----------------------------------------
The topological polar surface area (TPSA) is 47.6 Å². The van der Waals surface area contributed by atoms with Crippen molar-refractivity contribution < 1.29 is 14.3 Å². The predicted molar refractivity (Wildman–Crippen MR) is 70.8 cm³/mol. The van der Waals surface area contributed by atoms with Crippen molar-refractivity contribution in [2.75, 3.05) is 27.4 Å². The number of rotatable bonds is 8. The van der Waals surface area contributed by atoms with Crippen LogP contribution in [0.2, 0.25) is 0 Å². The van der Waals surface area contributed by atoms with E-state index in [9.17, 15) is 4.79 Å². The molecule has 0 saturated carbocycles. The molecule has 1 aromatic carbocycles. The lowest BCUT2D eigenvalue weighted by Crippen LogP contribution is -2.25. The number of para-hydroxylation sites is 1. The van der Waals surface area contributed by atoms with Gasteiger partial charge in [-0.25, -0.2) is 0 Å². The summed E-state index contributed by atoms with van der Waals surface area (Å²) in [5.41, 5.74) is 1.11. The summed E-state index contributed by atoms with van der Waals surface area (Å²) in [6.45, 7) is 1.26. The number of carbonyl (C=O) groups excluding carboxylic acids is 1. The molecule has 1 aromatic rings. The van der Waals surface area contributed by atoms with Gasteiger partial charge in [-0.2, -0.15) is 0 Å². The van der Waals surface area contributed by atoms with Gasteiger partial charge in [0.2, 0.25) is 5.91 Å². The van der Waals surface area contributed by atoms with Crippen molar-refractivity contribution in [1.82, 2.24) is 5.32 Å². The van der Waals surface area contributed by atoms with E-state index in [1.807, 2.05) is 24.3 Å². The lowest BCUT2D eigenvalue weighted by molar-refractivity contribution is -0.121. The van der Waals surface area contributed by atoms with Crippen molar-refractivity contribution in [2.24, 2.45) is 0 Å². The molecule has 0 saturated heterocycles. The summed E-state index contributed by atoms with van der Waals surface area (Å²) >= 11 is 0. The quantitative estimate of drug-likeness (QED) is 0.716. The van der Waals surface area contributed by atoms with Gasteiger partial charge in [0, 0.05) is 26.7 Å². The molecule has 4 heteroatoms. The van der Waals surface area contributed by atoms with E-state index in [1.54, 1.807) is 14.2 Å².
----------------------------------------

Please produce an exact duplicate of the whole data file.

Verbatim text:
The topological polar surface area (TPSA) is 47.6 Å². The van der Waals surface area contributed by atoms with Crippen molar-refractivity contribution < 1.29 is 14.3 Å². The predicted molar refractivity (Wildman–Crippen MR) is 70.8 cm³/mol. The van der Waals surface area contributed by atoms with Crippen molar-refractivity contribution in [2.75, 3.05) is 27.4 Å². The number of rotatable bonds is 8. The van der Waals surface area contributed by atoms with Crippen LogP contribution in [0.2, 0.25) is 0 Å². The van der Waals surface area contributed by atoms with E-state index in [9.17, 15) is 4.79 Å². The molecule has 0 saturated carbocycles. The molecule has 1 aromatic carbocycles. The lowest BCUT2D eigenvalue weighted by Crippen LogP contribution is -2.25. The number of para-hydroxylation sites is 1. The van der Waals surface area contributed by atoms with Gasteiger partial charge in [-0.25, -0.2) is 0 Å². The summed E-state index contributed by atoms with van der Waals surface area (Å²) in [5.41, 5.74) is 1.11. The summed E-state index contributed by atoms with van der Waals surface area (Å²) in [6.45, 7) is 1.26. The number of carbonyl (C=O) groups excluding carboxylic acids is 1. The molecule has 1 aromatic rings. The van der Waals surface area contributed by atoms with Gasteiger partial charge in [-0.2, -0.15) is 0 Å². The van der Waals surface area contributed by atoms with Gasteiger partial charge in [0.2, 0.25) is 5.91 Å². The van der Waals surface area contributed by atoms with Crippen molar-refractivity contribution in [1.82, 2.24) is 5.32 Å². The van der Waals surface area contributed by atoms with E-state index in [1.807, 2.05) is 24.3 Å². The lowest BCUT2D eigenvalue weighted by molar-refractivity contribution is -0.121. The van der Waals surface area contributed by atoms with Crippen molar-refractivity contribution in [2.24, 2.45) is 0 Å². The molecule has 0 saturated heterocycles. The summed E-state index contributed by atoms with van der Waals surface area (Å²) >= 11 is 0. The quantitative estimate of drug-likeness (QED) is 0.716. The van der Waals surface area contributed by atoms with Gasteiger partial charge in [0, 0.05) is 26.7 Å². The molecule has 4 heteroatoms. The van der Waals surface area contributed by atoms with E-state index in [1.54, 1.807) is 14.2 Å².